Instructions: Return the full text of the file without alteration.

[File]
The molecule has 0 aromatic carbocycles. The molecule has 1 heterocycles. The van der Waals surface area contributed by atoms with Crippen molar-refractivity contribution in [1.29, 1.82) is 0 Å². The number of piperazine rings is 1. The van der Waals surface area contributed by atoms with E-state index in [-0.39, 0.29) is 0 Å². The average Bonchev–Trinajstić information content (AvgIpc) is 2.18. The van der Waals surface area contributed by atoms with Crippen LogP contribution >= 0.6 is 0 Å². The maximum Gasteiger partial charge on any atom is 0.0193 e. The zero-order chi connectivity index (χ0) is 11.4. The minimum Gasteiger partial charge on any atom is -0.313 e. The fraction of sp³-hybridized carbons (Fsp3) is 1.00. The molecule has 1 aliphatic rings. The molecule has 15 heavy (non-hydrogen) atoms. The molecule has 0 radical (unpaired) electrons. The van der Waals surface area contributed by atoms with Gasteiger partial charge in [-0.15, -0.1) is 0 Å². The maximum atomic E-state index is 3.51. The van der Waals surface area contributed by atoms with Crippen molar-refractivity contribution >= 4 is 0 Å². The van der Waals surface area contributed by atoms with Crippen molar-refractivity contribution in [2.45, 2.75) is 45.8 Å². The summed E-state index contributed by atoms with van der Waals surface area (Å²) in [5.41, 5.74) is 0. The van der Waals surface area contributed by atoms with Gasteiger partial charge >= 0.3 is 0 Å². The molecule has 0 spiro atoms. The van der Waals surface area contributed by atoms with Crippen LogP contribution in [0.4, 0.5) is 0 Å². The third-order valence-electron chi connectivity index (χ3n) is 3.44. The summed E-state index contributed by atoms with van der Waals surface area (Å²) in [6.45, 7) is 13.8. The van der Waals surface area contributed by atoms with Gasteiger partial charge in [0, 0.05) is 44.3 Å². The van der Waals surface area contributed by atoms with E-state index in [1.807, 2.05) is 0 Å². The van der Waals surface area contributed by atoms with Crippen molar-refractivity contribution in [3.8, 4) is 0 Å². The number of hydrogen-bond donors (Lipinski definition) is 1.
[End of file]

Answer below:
The molecule has 0 aromatic carbocycles. The molecule has 1 heterocycles. The van der Waals surface area contributed by atoms with Crippen molar-refractivity contribution in [1.29, 1.82) is 0 Å². The number of piperazine rings is 1. The van der Waals surface area contributed by atoms with E-state index in [-0.39, 0.29) is 0 Å². The average Bonchev–Trinajstić information content (AvgIpc) is 2.18. The van der Waals surface area contributed by atoms with Crippen LogP contribution >= 0.6 is 0 Å². The maximum Gasteiger partial charge on any atom is 0.0193 e. The zero-order chi connectivity index (χ0) is 11.4. The minimum Gasteiger partial charge on any atom is -0.313 e. The fraction of sp³-hybridized carbons (Fsp3) is 1.00. The molecule has 1 aliphatic rings. The molecule has 15 heavy (non-hydrogen) atoms. The molecule has 0 radical (unpaired) electrons. The van der Waals surface area contributed by atoms with Gasteiger partial charge in [-0.15, -0.1) is 0 Å². The maximum atomic E-state index is 3.51. The van der Waals surface area contributed by atoms with Crippen molar-refractivity contribution >= 4 is 0 Å². The van der Waals surface area contributed by atoms with Crippen molar-refractivity contribution in [2.45, 2.75) is 45.8 Å². The summed E-state index contributed by atoms with van der Waals surface area (Å²) in [5.41, 5.74) is 0. The van der Waals surface area contributed by atoms with Gasteiger partial charge >= 0.3 is 0 Å². The molecule has 0 spiro atoms. The van der Waals surface area contributed by atoms with Crippen LogP contribution in [0.4, 0.5) is 0 Å². The third-order valence-electron chi connectivity index (χ3n) is 3.44. The summed E-state index contributed by atoms with van der Waals surface area (Å²) in [6.45, 7) is 13.8. The van der Waals surface area contributed by atoms with Gasteiger partial charge in [0, 0.05) is 44.3 Å². The van der Waals surface area contributed by atoms with E-state index in [1.807, 2.05) is 0 Å². The van der Waals surface area contributed by atoms with Crippen molar-refractivity contribution in [3.8, 4) is 0 Å². The number of hydrogen-bond donors (Lipinski definition) is 1.